Asked about bass influences, he hesitantly names John Deacon, Bob Daisley and Steve Harris, adding that he’s been shaped as much by the total experience of rock and roll—its art, music and feeling—as any individual musician.

After graduating high school, Garric moved to Los Angeles in the mid-1980s to hone his musical talents at Dick Grove School of Music. There he sharpened his skills at a variety of different bass styles under the tutelage of music industry veterans Joel DiBartolo and Dean Taba.

While in L.A., he also plunged headfirst into the lively Sunset Strip rock scene.

“As you can imagine, in the Eighties there were a billion bands out there,” he says. “If you were a good bass player and you could sing and you looked halfway decent, you could get yourself a gig.”

The bassist’s big break, however, came one day when he got a call that led to a job playing with Ronnie James Dio.

Dio was a mentor and huge inspiration to Garric, who describes the metal legend as a consummate professional with a “God-given natural talent.”

“One thing I learned from Ronnie is that, whatever you’re doing, believe it, and the crowd will believe it as well,” he says. “I look back at that time and my friendship I had with Ronnie, and I cherish every moment. I think of him all the time.”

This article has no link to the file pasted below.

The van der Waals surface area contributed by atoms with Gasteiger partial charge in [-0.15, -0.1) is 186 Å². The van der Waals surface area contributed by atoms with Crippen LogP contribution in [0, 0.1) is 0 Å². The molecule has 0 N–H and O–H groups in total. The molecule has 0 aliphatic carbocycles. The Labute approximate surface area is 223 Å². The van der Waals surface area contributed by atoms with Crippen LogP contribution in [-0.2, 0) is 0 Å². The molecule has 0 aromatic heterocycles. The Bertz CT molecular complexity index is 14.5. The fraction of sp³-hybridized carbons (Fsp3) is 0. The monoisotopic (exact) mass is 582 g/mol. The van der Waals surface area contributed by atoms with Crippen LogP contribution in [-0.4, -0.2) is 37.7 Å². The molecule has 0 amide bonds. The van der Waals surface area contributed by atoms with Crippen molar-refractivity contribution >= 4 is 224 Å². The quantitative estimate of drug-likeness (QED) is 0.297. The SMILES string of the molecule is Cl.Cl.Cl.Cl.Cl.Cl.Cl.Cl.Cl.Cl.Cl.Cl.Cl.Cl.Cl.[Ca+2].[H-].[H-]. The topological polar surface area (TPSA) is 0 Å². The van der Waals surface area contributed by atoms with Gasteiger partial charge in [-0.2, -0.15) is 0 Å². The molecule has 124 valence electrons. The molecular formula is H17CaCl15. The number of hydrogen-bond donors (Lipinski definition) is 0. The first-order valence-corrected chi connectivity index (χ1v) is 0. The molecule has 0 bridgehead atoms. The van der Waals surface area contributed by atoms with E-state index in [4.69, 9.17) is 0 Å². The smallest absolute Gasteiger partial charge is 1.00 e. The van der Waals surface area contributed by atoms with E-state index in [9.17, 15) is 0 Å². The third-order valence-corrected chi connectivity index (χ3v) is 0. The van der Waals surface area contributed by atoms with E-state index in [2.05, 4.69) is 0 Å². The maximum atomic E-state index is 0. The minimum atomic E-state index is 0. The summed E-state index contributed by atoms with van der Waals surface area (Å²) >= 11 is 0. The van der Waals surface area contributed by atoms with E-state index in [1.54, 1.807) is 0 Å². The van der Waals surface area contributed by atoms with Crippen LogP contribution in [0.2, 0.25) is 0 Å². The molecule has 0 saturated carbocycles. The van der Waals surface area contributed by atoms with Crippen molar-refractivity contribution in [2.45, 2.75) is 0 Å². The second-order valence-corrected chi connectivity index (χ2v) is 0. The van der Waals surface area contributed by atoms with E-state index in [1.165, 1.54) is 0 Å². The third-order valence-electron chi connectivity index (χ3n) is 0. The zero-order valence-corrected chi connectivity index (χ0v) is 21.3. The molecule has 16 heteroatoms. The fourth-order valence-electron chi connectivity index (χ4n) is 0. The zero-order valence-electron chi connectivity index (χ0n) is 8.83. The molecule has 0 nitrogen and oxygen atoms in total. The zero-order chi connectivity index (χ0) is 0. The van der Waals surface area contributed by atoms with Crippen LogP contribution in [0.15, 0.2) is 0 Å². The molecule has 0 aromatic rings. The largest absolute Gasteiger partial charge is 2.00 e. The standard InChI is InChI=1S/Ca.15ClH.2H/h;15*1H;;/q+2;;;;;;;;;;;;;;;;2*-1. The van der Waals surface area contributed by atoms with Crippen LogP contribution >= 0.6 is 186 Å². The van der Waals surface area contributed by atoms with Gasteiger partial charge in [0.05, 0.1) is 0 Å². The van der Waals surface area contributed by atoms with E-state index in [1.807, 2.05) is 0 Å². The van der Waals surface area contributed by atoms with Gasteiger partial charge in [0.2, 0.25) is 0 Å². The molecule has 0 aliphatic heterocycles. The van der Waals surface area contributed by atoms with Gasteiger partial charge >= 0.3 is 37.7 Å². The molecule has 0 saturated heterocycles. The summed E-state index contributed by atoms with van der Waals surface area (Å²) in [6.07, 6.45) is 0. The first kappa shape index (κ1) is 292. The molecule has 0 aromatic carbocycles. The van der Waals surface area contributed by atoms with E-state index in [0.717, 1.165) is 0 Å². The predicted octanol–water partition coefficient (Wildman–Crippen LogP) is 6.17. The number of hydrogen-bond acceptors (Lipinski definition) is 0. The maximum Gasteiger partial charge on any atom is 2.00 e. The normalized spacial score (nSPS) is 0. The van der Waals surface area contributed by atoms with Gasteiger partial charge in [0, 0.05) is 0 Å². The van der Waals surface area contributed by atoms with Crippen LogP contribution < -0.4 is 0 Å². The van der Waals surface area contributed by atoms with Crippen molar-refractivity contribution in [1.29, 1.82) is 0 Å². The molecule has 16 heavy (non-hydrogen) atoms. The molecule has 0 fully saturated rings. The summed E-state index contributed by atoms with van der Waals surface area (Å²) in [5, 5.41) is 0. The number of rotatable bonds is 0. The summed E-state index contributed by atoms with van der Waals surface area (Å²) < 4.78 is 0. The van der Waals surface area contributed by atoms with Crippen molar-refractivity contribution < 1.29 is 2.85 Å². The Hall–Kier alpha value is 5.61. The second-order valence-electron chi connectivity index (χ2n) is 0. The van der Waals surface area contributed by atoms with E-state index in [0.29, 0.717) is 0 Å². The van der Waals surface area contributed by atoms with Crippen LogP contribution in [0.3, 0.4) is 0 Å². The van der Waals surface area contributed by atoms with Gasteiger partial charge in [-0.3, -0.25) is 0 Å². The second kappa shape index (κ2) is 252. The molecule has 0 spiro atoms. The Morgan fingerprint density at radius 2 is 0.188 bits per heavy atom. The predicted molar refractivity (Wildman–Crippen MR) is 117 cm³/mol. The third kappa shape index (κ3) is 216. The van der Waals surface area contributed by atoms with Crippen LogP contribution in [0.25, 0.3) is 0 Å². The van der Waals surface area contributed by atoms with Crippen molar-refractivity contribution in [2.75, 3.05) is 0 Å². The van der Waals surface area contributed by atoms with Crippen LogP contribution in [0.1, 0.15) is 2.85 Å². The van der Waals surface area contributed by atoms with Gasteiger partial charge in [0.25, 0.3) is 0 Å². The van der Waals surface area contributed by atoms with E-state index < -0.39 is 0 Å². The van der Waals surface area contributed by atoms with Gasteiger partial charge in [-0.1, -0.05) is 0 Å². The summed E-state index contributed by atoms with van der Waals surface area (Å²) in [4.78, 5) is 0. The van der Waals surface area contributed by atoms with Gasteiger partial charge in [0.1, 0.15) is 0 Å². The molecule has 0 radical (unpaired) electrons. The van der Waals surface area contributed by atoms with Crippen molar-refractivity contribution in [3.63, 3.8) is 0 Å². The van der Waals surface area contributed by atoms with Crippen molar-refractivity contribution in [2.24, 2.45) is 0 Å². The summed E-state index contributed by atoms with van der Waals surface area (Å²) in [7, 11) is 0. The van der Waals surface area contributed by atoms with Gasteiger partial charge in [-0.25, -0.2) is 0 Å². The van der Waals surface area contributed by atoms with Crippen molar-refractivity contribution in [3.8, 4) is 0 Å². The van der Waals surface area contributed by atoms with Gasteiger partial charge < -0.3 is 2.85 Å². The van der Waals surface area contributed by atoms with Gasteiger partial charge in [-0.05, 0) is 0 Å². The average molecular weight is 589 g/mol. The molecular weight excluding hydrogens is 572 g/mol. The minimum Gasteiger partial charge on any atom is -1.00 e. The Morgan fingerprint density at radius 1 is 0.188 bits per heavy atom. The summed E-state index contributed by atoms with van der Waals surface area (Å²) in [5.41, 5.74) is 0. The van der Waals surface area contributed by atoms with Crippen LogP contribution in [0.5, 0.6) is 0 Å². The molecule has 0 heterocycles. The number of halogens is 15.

The bass player is particularly proud of having had the opportunity to co-write a song with him, “Death By Love,” which appears on the 2004 album Master of the Moon.

While touring with Dio in 1999 and 2000, Garric worked hard to master the iconic bass parts of the singer’s tunes. Dio knew just how he wanted the bass to sound and wasn’t above coaching him at times.

“He would sing me a bass line,” says Garric.  “If I wasn’t playing a bass line correctly, he’d go: ‘Are you playing this?’ and he would hum it. He was always aware of what was going on around him.”

During a break between Dio gigs, Garric got word Alice Cooper was looking for a new bassist and jumped at the opportunity.

With only a few days to prepare, he gave a thorough listening to Cooper’s albums and learned the parts to “No More Mr. Nice Guy,” “Billion Dollar Babies,” “I’m Eighteen” and “School’s Out.”

Shortly into the audition, though, Garric realized something was terribly amiss.

“The tempos were completely different,” he says. “There were weird stops and things I just wasn’t prepared for, and I realized that they were doing live versions of these songs.”